19. Kumaraguru, U., I. A. Davis, S. Deshpande, S. S. Tevethia, and B. T. Rouse. 2001. Lymphotoxin alpha−/− mice develop functionally impaired CD8+ T cell responses and fail to contain virus infection of the central nervous system. J. Immunol. 166:1066-1074. [PubMed]
20. Lin, X., X. Ma, M. Rodriguez, X. Feng, L. Zoecklein, Y. X. Fu, and R. P. Roos. 2003. Membrane lymphotoxin is required for resistance to Theiler's virus infection. Int. Immunol. 15:955-962. [PubMed]
21. Lund, F. E., S. Partida-Sanchez, B. O. Lee, K. L. Kusser, L. Hartson, R. J. Hogan, D. L. Woodland, and T. D. Randall. 2002. Lymphotoxin-alpha-deficient mice make delayed, but effective, T and B cell responses to influenza. J. Immunol. 169:5236-5243. [PubMed]
22. Ngo, V. N., H. Korner, M. D. Gunn, K. N. Schmidt, D. S. Riminton, M. D. Cooper, J. L. Browning, J. D. Sedgwick, and J. G. Cyster. 1999. Lymphotoxin alpha/beta and tumor necrosis factor are required for stromal cell expression of homing chemokines in B and T cell areas of the spleen. J. Exp. Med. 189:403-412. [PMC free article] [PubMed]
23. Pfeffer, K. 2003. Biological functions of tumor necrosis factor cytokines and their receptors. Cytokine Growth Factor Rev. 14:185-191. [PubMed]
24. Portnoy, D. A., P. S. Jacks, and D. J. Hinrichs. 1988. Role of hemolysin for the intracellular growth of Listeria monocytogenes. J. Exp. Med. 167:1459-1471. [PMC free article] [PubMed]
25. Rennert, P. D. 1998. Lymph node genesis is induced by signaling through the lymphotoxin beta receptor. Immunity 9:71-79. [PubMed]
26. Riminton, S. D., H. Korner, D. H. Strickland, F. A. Lemckert, J. D. Pollard, and J. D. Sedgwick. 1998. Challenging cytokine redundancy: inflammatory cell movement and clinical course of experimental autoimmune encephalomyelitis are normal in lymphotoxin-deficient, but not tumor necrosis factor-deficient, mice. J. Exp. Med. 187:1517-1528. [PMC free article] [PubMed]
27. Roach, D. R., A. G. Bean, C. Demangel, M. P. France, H. Briscoe, and W. J. Britton. 2002. TNF regulates chemokine induction essential for cell recruitment, granuloma formation, and clearance of mycobacterial infection. J. Immunol. 168:4620-4627. [PubMed]
28. Roach, D. R., H. Briscoe, B. M. Saunders, M. P. France, S. Riminton, and W. J. Britton. 2001. Secreted lymphotoxin-alpha is essential for the control of an intracellular bacterial infection. J. Exp. Med. 193:239-246. [PMC free article] [PubMed]
29. Rothe, J., W. Lesslauer, H. Lotscher, Y. Lang, P. Koebel, F. Kontgen, A. Althage, R. Zinkernagel, M. Steinmetz, and H. Bluethmann. 1993. Mice lacking the tumour necrosis factor receptor 1 are resistant to TNF-mediated toxicity but highly susceptible to infection by Listeria monocytogenes. Nature 364:798-802. [PubMed]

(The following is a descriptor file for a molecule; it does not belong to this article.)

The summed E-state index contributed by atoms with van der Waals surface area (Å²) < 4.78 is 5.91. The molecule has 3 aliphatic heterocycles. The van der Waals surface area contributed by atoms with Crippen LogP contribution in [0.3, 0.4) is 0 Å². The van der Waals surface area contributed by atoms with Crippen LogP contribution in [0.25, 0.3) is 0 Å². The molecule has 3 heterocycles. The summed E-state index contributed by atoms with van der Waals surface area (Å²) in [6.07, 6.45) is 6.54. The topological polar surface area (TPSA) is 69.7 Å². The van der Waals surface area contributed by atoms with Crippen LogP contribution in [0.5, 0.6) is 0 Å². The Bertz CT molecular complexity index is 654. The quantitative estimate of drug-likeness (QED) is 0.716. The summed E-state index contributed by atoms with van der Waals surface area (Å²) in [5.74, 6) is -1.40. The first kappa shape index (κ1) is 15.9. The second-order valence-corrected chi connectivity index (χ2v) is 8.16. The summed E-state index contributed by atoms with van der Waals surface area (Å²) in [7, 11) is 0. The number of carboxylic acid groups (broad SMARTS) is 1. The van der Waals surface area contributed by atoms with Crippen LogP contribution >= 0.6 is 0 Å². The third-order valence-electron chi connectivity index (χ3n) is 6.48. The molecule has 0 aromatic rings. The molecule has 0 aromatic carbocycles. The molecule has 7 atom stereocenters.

30. Schluter, D., L. Y. Kwok, S. Lutjen, S. Soltek, S. Hoffmann, H. Korner, and M. Deckert. 2003. Both lymphotoxin-alpha and TNF are crucial for control of Toxoplasma gondii in the central nervous system. J. Immunol. 170:6172-6182. [PubMed]
31. Shedlock, D. J., and H. Shen. 2003. Requirement for CD4 T cell help in generating functional CD8 T cell memory. Science 300:337-339. [PubMed]
32. Sun, J. C., and M. J. Bevan. 2003. Defective CD8 T cell memory following acute infection without CD4 T cell help. Science 300:339-342. [PMC free article] [PubMed]
33. Suresh, M., G. Lanier, M. K. Large, J. K. Whitmire, J. D. Altman, N. H. Ruddle, and R. Ahmed. 2002. Role of lymphotoxin alpha in T-cell responses during an acute viral infection. J. Virol. 76:3943-3951. [PMC free article] [PubMed]
34. White, D. W., V. P. Badovinac, G. Kollias, and J. T. Harty. 2000. Cutting edge: antilisterial activity of CD8+ T cells derived from TNF-deficient and TNF/perforin double-deficient mice. J. Immunol. 165:5-9. [PubMed]
35. White, D. W., and J. T. Harty. 1998. Perforin-deficient CD8+ T cells provide immunity to Listeria monocytogenes by a mechanism that is independent of CD95 and IFN-gamma but requires TNF-alpha. J. Immunol. 160:898-905. [PubMed]
36. Wilhelm, P., D. S. Riminton, U. Ritter, F. A. Lemckert, C. Scheidig, R. Hoek, J. D. Sedgwick, and H. Korner. 2002. Membrane lymphotoxin contributes to anti-leishmanial immunity by controlling structural integrity of lymphoid organs. Eur. J. Immunol. 32:1993-2003. [PubMed]

Articles from Infection and Immunity are provided here courtesy of American Society for Microbiology (ASM)